Brazil's new federal government is encouraging these models of agricultural development. Even the president is encouraging it, making almost daily statements saying that agriculture is a powerful economic sector for Brazil and the agricultural frontier has to expand.
So there is not even a hidden message, it's an open message that these farmers and cattle ranchers are heroes, that they should move the agricultural frontier because they are bringing progress and income, which is not necessarily true. But these messages send a signal to the farmers and ranchers: Let's clear more land, let's cut down the forests, let's set fires, because nothing will happen to us.
How much forest do we stand to lose if this continues?
It's very likely that deforestation rates in the last twelve months will be significantly higher than the preceding 12 months. Looking at the satellite images, we can estimate about 20% to 30% higher, which is a very high rate.
Unfortunately, data shows that even during the years in which deforestation reduced a lot, the number of fires did not reduce at the same rate. So we got very concerned because it shows that farmers and ranchers continue to use fire even when the rate of clearing and cutting down of forests goes down.
It also shows that the forest is becoming more vulnerable, because people are not abiding by the laws. Across the Brazilian Amazon, most states have laws which outline periods during the dry season when no farmer or rancher is allowed to use fire. But they do not abide by that law, and fires are increasing.
The Amazon basin, home to the world's largest tropical forest, is vital to countering global warming.
What can be done to reduce the fires there?
There is an educational approach, which takes a long time. Modern agriculture does not use fire at all. You do not need to use fire to clean the grazing land or the crop land after harvest. In countries where agriculture is very developed, fire is not used. But teaching this approach takes time, many years or decades.
The other issue that is more urgent is really to be rigorous in terms of law enforcement. Up to 80% of deforestation in the Brazilian Amazon is illegal. Between 2005 and 2014, deforestation rates decreased because there were many more control measures. A lot of those guilty of these environmental crimes were arrested. There were campaigns against illegal deforestation and also campaigns against using fire. But unfortunately those campaigns, and that moment of being very rigorous about people not abiding by the law, are over. So now we are seeing an increase in deforestation and also fires.
That will do much more harm than good. The total amount of those funds is not large, it's about one billion dollars over 10 years. And only something like 600 million dollars was used over 10 years. However, it was very important, because those funds from Norway and Germany were instrumental in demonstrating ways that the Amazon could be developed without clearing and cutting down forests, without fire, by empowering local communities.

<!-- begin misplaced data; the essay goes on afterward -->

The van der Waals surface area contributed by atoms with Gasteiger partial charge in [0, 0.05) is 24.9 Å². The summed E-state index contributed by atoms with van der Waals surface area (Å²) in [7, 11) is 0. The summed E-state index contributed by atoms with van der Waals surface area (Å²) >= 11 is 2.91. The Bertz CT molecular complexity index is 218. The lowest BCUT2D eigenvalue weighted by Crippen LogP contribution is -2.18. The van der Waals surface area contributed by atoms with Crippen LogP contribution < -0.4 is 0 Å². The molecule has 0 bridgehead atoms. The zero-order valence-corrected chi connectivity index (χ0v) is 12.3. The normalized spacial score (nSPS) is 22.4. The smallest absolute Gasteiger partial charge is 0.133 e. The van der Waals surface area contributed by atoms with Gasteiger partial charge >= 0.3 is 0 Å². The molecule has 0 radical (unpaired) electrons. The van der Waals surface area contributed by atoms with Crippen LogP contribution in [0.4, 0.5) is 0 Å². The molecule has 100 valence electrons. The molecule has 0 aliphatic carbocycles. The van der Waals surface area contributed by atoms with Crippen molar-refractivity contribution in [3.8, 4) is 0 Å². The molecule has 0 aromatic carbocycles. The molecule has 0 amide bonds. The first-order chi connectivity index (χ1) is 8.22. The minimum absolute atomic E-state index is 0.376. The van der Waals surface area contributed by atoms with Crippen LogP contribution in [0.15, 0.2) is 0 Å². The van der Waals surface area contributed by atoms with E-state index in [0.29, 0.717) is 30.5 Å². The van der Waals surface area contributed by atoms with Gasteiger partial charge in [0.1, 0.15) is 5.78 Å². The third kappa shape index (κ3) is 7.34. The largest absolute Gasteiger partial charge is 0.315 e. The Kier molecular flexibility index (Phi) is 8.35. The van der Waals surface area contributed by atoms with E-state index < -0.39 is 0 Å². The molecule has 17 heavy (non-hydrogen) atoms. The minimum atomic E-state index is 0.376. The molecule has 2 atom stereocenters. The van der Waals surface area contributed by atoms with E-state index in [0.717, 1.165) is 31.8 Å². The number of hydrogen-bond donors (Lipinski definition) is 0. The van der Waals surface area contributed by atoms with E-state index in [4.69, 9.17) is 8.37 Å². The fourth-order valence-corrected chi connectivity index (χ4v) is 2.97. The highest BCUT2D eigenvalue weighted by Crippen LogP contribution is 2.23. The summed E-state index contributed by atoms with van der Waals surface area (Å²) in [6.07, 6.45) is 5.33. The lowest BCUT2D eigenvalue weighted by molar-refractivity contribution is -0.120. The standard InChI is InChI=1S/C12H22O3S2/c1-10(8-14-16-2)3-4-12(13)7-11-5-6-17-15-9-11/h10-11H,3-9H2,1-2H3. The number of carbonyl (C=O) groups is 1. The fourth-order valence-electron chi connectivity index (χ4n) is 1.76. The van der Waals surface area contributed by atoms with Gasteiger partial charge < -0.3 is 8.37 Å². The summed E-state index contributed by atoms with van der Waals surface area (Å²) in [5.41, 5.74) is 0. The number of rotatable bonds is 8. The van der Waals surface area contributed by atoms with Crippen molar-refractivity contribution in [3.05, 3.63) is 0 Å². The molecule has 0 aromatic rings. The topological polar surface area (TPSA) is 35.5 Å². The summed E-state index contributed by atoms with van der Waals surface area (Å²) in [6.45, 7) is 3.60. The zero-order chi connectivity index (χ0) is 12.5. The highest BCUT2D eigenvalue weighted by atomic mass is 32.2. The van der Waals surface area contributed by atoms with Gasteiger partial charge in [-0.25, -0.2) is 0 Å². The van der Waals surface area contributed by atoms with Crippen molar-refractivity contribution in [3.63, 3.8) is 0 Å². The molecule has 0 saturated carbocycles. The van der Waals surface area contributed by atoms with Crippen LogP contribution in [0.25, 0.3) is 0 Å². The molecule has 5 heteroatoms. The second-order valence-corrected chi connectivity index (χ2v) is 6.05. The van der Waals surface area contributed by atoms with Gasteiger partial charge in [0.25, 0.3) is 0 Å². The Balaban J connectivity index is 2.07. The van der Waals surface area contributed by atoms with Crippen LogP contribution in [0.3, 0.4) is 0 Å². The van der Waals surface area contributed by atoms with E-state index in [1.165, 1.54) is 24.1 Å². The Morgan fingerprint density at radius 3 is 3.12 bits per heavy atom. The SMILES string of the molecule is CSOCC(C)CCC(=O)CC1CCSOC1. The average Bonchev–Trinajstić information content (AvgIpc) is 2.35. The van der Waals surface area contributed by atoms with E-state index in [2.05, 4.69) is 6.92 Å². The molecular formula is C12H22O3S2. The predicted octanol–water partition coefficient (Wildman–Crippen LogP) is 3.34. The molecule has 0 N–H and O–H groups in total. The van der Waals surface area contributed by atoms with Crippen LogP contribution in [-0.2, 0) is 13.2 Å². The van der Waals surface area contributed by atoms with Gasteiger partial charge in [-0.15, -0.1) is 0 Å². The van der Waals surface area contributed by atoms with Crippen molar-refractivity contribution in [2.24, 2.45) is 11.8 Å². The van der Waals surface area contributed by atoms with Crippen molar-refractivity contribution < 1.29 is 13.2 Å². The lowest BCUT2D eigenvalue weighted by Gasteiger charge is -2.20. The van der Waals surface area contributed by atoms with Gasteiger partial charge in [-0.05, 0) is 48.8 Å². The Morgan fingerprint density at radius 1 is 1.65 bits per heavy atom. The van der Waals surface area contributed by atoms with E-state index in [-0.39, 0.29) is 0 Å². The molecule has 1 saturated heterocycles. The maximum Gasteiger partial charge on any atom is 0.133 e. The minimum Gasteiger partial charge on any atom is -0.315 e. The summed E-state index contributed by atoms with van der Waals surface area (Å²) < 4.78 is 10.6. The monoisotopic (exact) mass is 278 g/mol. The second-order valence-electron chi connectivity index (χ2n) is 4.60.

So I think it would be very bad for the future of the Amazon if we — Amazonian countries, in particular Brazil — lose that support from other countries that show there is an alternative. Since the politicians in power in many Amazonian countries do not share that vision, it's important for these countries to receive some international aid that really demonstrates in practice that we can have a different development model for the Amazon.
It's even more essential at this point, because if these countries decide not to donate, just to say they disagree with the current government policies, the government policies will not change.
Brazil's president is making jokes about Norway and Germany withdrawing from funding international aid. So it's almost like, "we are winning, our models of development, destroying the forests, replacing them with cattle ranches and crop land. This is our model and we are succeeding. Even international aid is being reduced, so we are winning the game." So I think the loss of funding is a bad thing. It's the serious Brazilian institutions that are going to miss out on this international aid.
Carlos Nobre is a senior researcher with the Institute for Advanced Studies at the University of Sao Paolo. He previously worked as a researcher at INPE and was not directly involved in this latest study.
The interview was edited and condensed for clarity.
What space can teach us about the environment
Before satellites were first launched into space in the mid-20th century, we knew very little about the dynamics of our climate. Today, numerous satellites collect information which helps us piece together the story of our changing planet. In 1985, they helped discover the hole in the ozone layer, and data from space remains key to tackling global warming.